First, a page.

The Strength of Ms. Stedman

Ms. Stedman's Cancer Battle Is Yet to Be Over

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The Strength of Ms. Stedman

Mr. Mensing makes his Paper Cut debut with Ms. Stedman

Mr. Mensing makes his Paper Cut debut with Ms. Stedman

Jordan Myers

Mr. Mensing makes his Paper Cut debut with Ms. Stedman

Jordan Myers

Jordan Myers

Mr. Mensing makes his Paper Cut debut with Ms. Stedman

Jordan Myers, Associate Editor-in-Chief

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With a glioblastoma in her brain and no family history of brain cancer, Ms. Stedman, Exceptional Education teacher, found herself on her own path, only guided by her doctors.

At the age of just thirteen, young Stedman began smoking, picking up on her close relative’s habits. Smoking was thought to have little consequence at the time, and most of the long-time smokers were lucky, never becoming chronically ill from smoking. As the years passed, she was eventually smoking two and a half packs of cigarettes every day. Ms. Stedman was eventually diagnosed with COPD and Asthma.

On December 26th, 2010, Ms. Stedman’s lungs collapsed for the first time, leaving doctors with the only option – to perform surgery and put her on a ventilator. She did not wake up for over a month, leaving her deeply confused to wake up in a hospital room with tubes down her throat and worst of all, in a completely different year.

After the life-changing incident, Stedman made a promise to herself, and God, that she would not smoke anything ever again. She was able to continue with her life and continue work, but had to carry around the fear of her lungs collapsing occasionally from pneumonia. “I’m constantly afraid that I could get pneumonia again and that my lungs will crash again. I’m afraid that I could wake up a month later on a ventilator again, which is a terrifying thing, trust me, to be tied down with a tube down your throat with the inability to move or talk. It has happened to me enough times that I get so terrified,” she explained.

“I get pneumonia all the time, and it usually would start as a sinus infection, and this time I thought I had another sinus infection. I felt a little dizzy and I had a little headache which is something I’ve never had before, so I went to the ER,” Ms. Stedman said. “I don’t just go to the ER every time I feel a little sick, this time just felt different to me,” she added. “The doctor looked into my right eye. He could see something behind it. So of course, he did a cat scan and an MRI and there it was. I was diagnosed with a glioblastoma.”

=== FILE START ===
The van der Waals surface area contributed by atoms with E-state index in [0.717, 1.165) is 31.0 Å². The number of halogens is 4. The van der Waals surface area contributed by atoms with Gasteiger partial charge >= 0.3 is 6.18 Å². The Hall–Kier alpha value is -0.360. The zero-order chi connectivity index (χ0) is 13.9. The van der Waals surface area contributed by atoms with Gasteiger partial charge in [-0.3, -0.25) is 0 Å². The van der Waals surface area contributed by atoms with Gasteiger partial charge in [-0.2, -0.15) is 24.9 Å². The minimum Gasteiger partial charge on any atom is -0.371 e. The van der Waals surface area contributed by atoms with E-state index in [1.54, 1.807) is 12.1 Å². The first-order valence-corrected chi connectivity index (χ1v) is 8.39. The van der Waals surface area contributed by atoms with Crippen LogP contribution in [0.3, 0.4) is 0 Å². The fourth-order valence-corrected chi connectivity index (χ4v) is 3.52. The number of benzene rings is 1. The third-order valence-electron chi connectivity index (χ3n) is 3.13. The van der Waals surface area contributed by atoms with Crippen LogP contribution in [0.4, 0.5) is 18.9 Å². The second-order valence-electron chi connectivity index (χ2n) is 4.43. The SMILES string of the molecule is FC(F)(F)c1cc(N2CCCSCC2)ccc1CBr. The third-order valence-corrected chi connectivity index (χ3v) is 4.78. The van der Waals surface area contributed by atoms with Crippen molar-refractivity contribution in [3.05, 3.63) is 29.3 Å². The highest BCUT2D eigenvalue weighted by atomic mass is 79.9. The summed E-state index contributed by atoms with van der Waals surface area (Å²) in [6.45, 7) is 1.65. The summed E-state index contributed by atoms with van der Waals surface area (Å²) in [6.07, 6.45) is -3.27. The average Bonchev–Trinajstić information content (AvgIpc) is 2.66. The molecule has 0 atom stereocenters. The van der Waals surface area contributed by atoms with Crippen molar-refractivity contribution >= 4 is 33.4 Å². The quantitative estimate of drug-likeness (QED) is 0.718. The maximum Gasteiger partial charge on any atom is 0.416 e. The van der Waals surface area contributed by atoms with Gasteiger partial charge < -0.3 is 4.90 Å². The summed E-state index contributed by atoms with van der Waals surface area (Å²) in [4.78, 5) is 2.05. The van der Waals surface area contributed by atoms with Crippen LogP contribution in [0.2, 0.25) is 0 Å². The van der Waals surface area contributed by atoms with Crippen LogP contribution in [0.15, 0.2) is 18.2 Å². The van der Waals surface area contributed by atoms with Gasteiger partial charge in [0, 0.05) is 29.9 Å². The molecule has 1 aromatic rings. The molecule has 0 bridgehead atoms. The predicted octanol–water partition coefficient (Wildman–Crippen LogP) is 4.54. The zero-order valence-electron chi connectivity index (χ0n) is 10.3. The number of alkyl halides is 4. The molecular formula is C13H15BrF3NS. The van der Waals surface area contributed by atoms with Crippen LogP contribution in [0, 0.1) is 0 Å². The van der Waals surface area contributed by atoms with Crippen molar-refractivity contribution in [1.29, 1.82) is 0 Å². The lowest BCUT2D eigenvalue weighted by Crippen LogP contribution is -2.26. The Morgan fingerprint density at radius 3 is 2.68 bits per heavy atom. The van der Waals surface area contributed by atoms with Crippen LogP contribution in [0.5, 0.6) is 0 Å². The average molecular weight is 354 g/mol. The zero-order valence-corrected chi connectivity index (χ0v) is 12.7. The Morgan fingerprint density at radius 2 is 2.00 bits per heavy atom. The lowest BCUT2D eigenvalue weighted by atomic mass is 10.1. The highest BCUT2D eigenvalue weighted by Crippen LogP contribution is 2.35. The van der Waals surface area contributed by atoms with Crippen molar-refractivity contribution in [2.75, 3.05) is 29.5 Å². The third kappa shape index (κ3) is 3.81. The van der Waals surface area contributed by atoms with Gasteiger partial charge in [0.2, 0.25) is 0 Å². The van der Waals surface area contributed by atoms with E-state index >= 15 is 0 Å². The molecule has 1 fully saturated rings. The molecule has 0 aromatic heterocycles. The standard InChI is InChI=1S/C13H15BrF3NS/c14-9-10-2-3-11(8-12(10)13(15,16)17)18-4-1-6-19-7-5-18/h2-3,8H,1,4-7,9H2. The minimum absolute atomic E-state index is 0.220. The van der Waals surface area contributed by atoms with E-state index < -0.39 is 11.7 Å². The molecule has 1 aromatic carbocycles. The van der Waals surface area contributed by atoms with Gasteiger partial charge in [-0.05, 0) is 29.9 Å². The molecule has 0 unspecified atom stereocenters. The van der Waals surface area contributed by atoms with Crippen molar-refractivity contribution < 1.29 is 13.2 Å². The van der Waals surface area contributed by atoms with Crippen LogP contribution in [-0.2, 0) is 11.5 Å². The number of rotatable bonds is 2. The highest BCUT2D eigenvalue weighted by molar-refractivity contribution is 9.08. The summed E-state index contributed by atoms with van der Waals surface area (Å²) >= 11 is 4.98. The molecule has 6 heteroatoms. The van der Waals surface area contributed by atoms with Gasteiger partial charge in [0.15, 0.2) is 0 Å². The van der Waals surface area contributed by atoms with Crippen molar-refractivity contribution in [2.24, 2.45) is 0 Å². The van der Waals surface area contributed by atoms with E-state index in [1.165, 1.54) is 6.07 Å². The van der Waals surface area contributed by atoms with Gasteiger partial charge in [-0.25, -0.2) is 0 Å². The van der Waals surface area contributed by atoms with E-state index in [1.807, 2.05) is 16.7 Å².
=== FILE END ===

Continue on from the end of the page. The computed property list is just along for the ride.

Jordan Myers
Ms. Stedman poses for a photo with Associate Editor-in-Chief, Nathalia Valdez

Ms. Stedman does not feel the pain of her tumor, but she does sometimes feel the adverse effects of her treatments. “The brain does not feel pain,” she said. “I am not in pain, I am not sickly – if anything I am blessed. I have been truly blessed with this school that has let me come to work every day and the teaching assistants have been just amazing and so have the students… I’ve been blessed… A lot of people suffer, I have not.”

She took chemotherapy orally, not intravenous (through the vein), which is just as effective but doesn’t make patients as sick as intravenous does. The oral medication is mainly for patient convenience and flexibility in the timing and location of administration. She has also done thirty radiation sessions. Surgery and treatments have proven effective in removing Ms. Stedman’s glioblastoma. However, on Friday, October 25th, she was given some alarming news. “We have another little tumor that we have to deal with now. It’s smaller, but it’s also deeper than the other,” she revealed. Treatment for the new tumor is still being decided. The new tumor is attached to parts of the brain that can cause permanent damage, which can be a serious factor when considering surgery techniques to reach the mass.

Due to the chemotherapy, Ms. Stedman experienced hair loss that has made only a slight difference in her everyday life. “The kids are really sweet about the hair and it doesn’t bother me that it’s gone,” she said with a slight smile.

“Sahuaro has rallied and been there even when I was sick all the beginning of this year. They kept my job for me and they made sure my kids were taught,” Ms. Stedman said thankfully. “If you have to work with cancer, this is the place to do it and I know I’m not the only one.”

“Smoking is harmful. Especially if you have a family that has lung issues. There are real consequences. Vaping is no different. It is still putting a foreign substance in your lungs,” she declared.

“I love what I do. And you know, if my life is going to be another week or another ten years, then I want to be doing what I spent my whole life working on,” she said. “It took me twenty years to become a certified teacher, from the time I started having kids to when I went back to school at twenty-six. I don’t want to give it up over a little knot in my head!”

When asked what she would tell someone who just yesterday learned of their cancer diagnosis, she answered: “Forget anything that you have done in the past, because that just brings in the what-ifs and the might-have-beens that make it more miserable than it needs to be.”

“Kathy is a very special blessing to all of her students here,” Dan Mensing, Ms. Stedman’s coworker, gushed.

Ms. Stedman has immense strength and will with no doubt beat cancer again. She is by far one of the sweetest teachers you’ll find at Sahuaro and you should feel blessed to know her if you do.

We hope you continue to bless everyone you work with here with your kind presence. Here’s to you – getting steadier, stronger and better every day. – The Paper Cut <3

 

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